Does specifically exclude above standard pilot skill and attention for in service flying. Yes, it can be a bit of a variable to have a very practiced company test pilot limit the application of their skill to "average", but, if in doubt, the test pilot confers with the authority in advance of a finding of design compliance.
You look at the positive side ;-)

I am more worried about these types of design requirements. Nowadays, in new drafts, there is no longer room for such a "non-specification" type of specification.

Bottom line, such a vague specification would imply, the specified design item is allowed to fail on 50% of the "crews". Granted, it depends a bit on the way you define "average" as well, the average level fluctuating "during the day", however it still implies a huge amount of failures is allowed, according to the specification. Add enough of these specifications and the Swiss cheese holes start lining up.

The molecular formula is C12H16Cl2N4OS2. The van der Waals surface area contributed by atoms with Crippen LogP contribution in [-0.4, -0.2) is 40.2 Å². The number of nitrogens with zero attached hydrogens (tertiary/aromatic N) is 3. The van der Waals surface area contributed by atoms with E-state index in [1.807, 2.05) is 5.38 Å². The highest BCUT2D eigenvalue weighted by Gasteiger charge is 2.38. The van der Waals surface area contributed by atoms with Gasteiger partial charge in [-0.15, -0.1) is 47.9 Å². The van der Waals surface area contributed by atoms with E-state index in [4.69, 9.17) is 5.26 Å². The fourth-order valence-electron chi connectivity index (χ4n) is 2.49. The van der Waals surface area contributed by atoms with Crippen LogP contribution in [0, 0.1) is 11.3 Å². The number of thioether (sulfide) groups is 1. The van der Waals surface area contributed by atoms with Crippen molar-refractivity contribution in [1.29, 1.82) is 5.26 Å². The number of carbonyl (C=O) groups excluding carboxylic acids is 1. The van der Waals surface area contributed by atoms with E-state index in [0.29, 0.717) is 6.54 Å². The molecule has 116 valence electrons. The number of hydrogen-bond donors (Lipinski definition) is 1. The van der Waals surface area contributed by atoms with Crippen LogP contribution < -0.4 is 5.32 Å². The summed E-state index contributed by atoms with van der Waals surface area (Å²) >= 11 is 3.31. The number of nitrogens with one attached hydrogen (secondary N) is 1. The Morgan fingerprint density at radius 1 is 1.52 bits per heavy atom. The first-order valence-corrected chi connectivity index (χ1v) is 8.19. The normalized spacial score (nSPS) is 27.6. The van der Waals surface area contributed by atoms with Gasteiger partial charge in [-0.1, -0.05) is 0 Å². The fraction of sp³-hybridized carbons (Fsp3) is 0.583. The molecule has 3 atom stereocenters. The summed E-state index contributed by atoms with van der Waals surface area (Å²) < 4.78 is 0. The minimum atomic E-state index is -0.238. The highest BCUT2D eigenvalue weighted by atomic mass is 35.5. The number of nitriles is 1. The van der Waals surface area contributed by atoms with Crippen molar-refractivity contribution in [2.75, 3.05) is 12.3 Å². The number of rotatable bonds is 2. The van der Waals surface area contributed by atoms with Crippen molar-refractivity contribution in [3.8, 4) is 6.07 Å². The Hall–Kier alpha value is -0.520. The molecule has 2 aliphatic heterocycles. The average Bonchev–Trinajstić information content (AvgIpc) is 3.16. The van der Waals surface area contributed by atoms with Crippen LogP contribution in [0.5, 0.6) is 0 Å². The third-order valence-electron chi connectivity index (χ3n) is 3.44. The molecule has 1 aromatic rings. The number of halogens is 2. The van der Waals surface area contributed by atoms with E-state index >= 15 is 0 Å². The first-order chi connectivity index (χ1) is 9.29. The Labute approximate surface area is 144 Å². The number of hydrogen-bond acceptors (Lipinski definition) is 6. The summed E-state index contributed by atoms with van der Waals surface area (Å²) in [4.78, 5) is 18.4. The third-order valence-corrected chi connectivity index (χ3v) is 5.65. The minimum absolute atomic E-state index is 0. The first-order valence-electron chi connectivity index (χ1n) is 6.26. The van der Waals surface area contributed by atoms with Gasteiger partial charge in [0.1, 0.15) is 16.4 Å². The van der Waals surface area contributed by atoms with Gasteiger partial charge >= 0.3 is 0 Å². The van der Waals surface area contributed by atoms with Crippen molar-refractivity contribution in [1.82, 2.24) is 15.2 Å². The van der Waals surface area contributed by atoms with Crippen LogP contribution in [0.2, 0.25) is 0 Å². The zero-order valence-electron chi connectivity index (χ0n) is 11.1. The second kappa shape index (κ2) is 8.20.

And, having these vague specifications, it widely opens the door to specification (interpretation) manipulation by management, as we have seen with the MAX.
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Old 26th Jun 2022, 10:52
  #194 (permalink)  
 
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25.101; I am familiar with this; it relates to initial certification.

NAS refers to the FAA process for calculating risks associated with continued-operational-safety (COS), used for inservice aircraft; this is based on the Transport Airplane Risk Assessment Methodology (TARAM)*.

Thus any relationship with the 737 Max involves activities after the first accident, where the FAA was adamant that their safety model did not justify grounding the Max.

NAS concentrates on the weaknesses in the safety model (computer analysis) and it’s ‘expert’ use (human / computer decision vs judgement). The model used quantified risk ‘data’ based on a numerical certification assessment (weak subjective analysis of human performance), and comparison with similar incidents across the lifetime of the original aircraft type.